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Zacks Investment Ideas feature highlights: Bed Bath & Beyond, Insperity and Accenture

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For Immediate Release

Chicago, IL – January 25, 2012 – Today, Zacks Investment Ideas feature highlights Features: Bed Bath & Beyond ((BBBY - Free Report) ), Insperity ((NSP - Free Report) ) and Accenture plc ((ACN - Free Report) ).

3 Strong Companies Investing in Themselves

It's no secret that corporations are sitting on huge piles of cash these days. In fact, by the latest count non-financial US companies have over $2 trillion in cash and other liquid assets on their books.

It's understandable that companies are still a little gun-shy in deploying that cash after the Great Recession. But with money market funds and Treasury bills paying paltry returns for the foreseeable future, businesses need to find other places to put all that dough to work.

Ideally, a company should use its capital to maximize long-term value for their shareholders. But unfortunately some managers understand this better than others. Many corporate executives are more concerned about empire-building than producing high returns on capital and often make reckless decisions with shareholders' money.

Decisions, Decisions

There are plenty of uses for a company's excess cash to try and generate strong returns for shareholders. They could plow it back into the business to fund growth, acquire other companies, or distribute it to shareholders through dividends.

Or the company could invest in itself; that is, buy back shares.

Investing in Themselves

When a company announces a stock buyback, it's a powerful signal to investors that management is confident in the long-term outlook of the company and that the share price is fundamentally undervalued.

And when the company actually buys back its shares, it has a direct benefit in that it reduces the number of shares outstanding. This means that earnings are divided among fewer shares. In other words, your piece of the pie just got bigger.

Use Caution

Stock buybacks don't always add value, however. If a company commences a share repurchase and shares go down in value, clearly it's not a good use of shareholders' cash. The money would have been better allocated elsewhere to generate returns for shareholders.

So make sure you look at the underlying business before investing in a company, because all the buybacks in the world won't save a company headed off a cliff.

3 Financially Solid Companies Buying Back Stock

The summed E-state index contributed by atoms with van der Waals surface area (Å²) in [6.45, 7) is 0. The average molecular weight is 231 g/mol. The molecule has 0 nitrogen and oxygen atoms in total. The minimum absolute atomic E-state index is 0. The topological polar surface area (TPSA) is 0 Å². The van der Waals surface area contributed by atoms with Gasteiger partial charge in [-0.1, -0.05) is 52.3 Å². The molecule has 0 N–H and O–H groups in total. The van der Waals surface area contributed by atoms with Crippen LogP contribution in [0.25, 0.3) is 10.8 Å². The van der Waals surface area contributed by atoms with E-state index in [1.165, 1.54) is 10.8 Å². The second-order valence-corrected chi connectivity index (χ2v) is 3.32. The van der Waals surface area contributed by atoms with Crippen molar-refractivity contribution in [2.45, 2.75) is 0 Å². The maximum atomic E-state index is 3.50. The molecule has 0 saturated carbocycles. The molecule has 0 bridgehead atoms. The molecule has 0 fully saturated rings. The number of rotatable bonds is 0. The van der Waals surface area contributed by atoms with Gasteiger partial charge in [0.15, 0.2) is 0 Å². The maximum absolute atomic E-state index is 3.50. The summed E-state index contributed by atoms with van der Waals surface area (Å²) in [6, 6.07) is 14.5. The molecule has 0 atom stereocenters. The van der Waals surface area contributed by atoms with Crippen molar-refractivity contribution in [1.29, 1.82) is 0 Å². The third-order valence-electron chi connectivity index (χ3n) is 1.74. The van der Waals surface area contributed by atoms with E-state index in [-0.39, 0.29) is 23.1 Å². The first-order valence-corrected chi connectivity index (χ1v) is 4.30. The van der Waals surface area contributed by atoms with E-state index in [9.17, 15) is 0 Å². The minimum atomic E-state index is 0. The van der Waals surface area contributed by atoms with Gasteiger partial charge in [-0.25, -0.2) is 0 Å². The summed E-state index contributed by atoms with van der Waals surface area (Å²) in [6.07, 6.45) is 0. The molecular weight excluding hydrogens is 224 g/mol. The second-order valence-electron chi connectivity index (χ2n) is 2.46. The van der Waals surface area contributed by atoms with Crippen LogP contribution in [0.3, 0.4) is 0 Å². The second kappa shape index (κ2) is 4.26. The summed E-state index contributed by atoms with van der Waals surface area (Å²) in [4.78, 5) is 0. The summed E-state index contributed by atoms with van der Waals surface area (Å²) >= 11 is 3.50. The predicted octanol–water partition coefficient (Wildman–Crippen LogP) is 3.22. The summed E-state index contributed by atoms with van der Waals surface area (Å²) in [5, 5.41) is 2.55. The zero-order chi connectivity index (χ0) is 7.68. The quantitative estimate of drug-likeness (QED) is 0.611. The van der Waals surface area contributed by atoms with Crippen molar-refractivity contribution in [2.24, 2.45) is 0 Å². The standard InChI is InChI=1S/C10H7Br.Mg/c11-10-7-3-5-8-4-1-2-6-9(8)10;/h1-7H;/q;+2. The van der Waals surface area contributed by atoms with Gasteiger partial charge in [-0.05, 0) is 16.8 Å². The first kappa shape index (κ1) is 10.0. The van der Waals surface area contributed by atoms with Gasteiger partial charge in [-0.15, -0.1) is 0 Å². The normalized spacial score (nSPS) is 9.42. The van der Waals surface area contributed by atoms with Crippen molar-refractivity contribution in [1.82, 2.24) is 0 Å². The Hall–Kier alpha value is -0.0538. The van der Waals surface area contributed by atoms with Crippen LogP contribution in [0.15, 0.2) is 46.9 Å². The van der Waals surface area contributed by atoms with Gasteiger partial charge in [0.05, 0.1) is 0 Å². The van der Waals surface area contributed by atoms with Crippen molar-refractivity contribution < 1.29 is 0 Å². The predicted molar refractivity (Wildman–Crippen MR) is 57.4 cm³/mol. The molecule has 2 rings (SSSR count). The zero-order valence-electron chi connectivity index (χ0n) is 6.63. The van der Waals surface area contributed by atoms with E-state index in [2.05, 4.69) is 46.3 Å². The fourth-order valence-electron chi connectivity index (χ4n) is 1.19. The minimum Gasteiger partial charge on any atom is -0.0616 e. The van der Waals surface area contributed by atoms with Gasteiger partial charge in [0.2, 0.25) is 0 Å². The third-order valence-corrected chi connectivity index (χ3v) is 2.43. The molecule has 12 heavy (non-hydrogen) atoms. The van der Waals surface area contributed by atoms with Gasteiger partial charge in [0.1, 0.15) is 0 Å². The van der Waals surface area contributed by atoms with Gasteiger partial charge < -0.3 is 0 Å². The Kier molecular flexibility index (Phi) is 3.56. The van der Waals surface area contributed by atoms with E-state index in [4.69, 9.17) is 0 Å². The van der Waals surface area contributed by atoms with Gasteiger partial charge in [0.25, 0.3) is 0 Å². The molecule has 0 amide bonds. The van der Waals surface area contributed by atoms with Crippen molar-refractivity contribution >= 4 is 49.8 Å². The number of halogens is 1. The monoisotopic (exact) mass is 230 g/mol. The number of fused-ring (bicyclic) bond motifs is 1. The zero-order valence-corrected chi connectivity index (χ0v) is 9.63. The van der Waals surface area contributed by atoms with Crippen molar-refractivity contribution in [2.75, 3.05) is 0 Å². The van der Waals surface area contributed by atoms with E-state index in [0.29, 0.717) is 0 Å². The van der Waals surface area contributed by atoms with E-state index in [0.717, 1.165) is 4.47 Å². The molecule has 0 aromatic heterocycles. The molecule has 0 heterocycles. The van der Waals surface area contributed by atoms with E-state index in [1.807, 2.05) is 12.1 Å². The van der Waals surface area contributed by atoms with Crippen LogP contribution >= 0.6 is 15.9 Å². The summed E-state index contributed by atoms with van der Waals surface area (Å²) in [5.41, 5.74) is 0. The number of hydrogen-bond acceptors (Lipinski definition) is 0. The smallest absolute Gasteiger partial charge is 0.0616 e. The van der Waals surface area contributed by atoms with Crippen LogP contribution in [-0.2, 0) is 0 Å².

I've highlighted 3 companies below who have been buying back significant amounts of their shares outstanding. And because each one has a strong cash balance and no long-term debt, they're well-positioned to continue buying back stock in the future:

Bed Bath & Beyond ((BBBY - Free Report) )

Cash & Securities to Total Assets: 26%
Long-term Debt to Total Assets: 0%

Bed Bath & Beyond is a home furnishings retailer with over 1,000 stores in the United States and Canada.

Since December 2004, Bed Bath & Beyond has spent $3.7 billion buying back its stock, including $859 million through the first 9 months of 2011. And total shares outstanding has decreased by 13% since 2007. That's one way to grow EPS.

Insperity ((NSP - Free Report) )

Cash & Securities to Total Assets: 42%
Long-term Debt to Total Assets: 0%

Insperity is a leading provider of human resources and business performance solutions.

The company's sizeable cash position and zero debt has allowed it to buy back shares of its common stock. In the third quarter of 2011 alone, the company bought back over 668,000 shares of stock (~3% of shares outstanding). As of September 30, 2011, it was authorized to repurchase an additional 1,352,089 shares under its share repurchase program.

Accenture plc ((ACN - Free Report) )

Cash & Securities to Total Assets: 33%
Long-term Debt to Total Assets: 0%

Accenture provides consulting and technology services to clients around the globe. With very little fixed assets and capital expenditure requirements, the company is able to return a substantial portion of its cash flow to shareholders through stock buybacks and dividends.

On top of paying a dividend that yields 2.4%, the company has been aggressively buying back its shares outstanding. From fiscal 2007 through fiscal 2011, the company generated $13.6 billion in free cash flow. It spent a whopping $12.5 billion of that buying back its stock.

And in its latest 10-Q, the company stated that it "intend[s] to continue to use a significant portion of cash generated from operations for share repurchases during the remainder of fiscal 2012."

The Bottom Line

With the economy improving and cash representing the highest percentage of total assets since 1959, it's time companies start putting that money to good use to generate decent returns for shareholders. One way is to invest in itself and buy back its shares.

That is, of course, if the company is worth investing in.

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